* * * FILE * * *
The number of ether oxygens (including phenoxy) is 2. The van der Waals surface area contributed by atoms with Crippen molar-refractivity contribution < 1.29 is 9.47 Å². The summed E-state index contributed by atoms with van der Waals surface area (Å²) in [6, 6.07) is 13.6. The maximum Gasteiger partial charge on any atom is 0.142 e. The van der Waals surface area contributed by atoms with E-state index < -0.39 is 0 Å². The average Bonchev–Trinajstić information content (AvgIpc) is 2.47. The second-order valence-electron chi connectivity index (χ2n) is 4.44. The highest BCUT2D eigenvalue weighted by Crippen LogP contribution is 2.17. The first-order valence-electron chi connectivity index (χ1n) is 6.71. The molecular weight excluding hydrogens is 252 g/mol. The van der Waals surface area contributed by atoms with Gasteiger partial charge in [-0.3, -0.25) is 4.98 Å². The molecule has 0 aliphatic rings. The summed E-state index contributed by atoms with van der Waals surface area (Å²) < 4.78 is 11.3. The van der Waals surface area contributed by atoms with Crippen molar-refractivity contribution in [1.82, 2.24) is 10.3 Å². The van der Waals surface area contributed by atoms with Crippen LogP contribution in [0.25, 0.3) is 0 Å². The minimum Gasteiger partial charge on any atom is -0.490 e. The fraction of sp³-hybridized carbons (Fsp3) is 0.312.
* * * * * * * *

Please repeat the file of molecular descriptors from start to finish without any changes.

The number of ether oxygens (including phenoxy) is 2. The van der Waals surface area contributed by atoms with Crippen molar-refractivity contribution < 1.29 is 9.47 Å². The summed E-state index contributed by atoms with van der Waals surface area (Å²) in [6, 6.07) is 13.6. The maximum Gasteiger partial charge on any atom is 0.142 e. The van der Waals surface area contributed by atoms with E-state index < -0.39 is 0 Å². The average Bonchev–Trinajstić information content (AvgIpc) is 2.47. The second-order valence-electron chi connectivity index (χ2n) is 4.44. The highest BCUT2D eigenvalue weighted by Crippen LogP contribution is 2.17. The first-order valence-electron chi connectivity index (χ1n) is 6.71. The molecular weight excluding hydrogens is 252 g/mol. The van der Waals surface area contributed by atoms with Gasteiger partial charge in [-0.3, -0.25) is 4.98 Å². The molecule has 0 aliphatic rings. The summed E-state index contributed by atoms with van der Waals surface area (Å²) < 4.78 is 11.3. The van der Waals surface area contributed by atoms with Crippen molar-refractivity contribution in [1.82, 2.24) is 10.3 Å². The van der Waals surface area contributed by atoms with Crippen LogP contribution in [0.25, 0.3) is 0 Å². The minimum Gasteiger partial charge on any atom is -0.490 e. The fraction of sp³-hybridized carbons (Fsp3) is 0.312.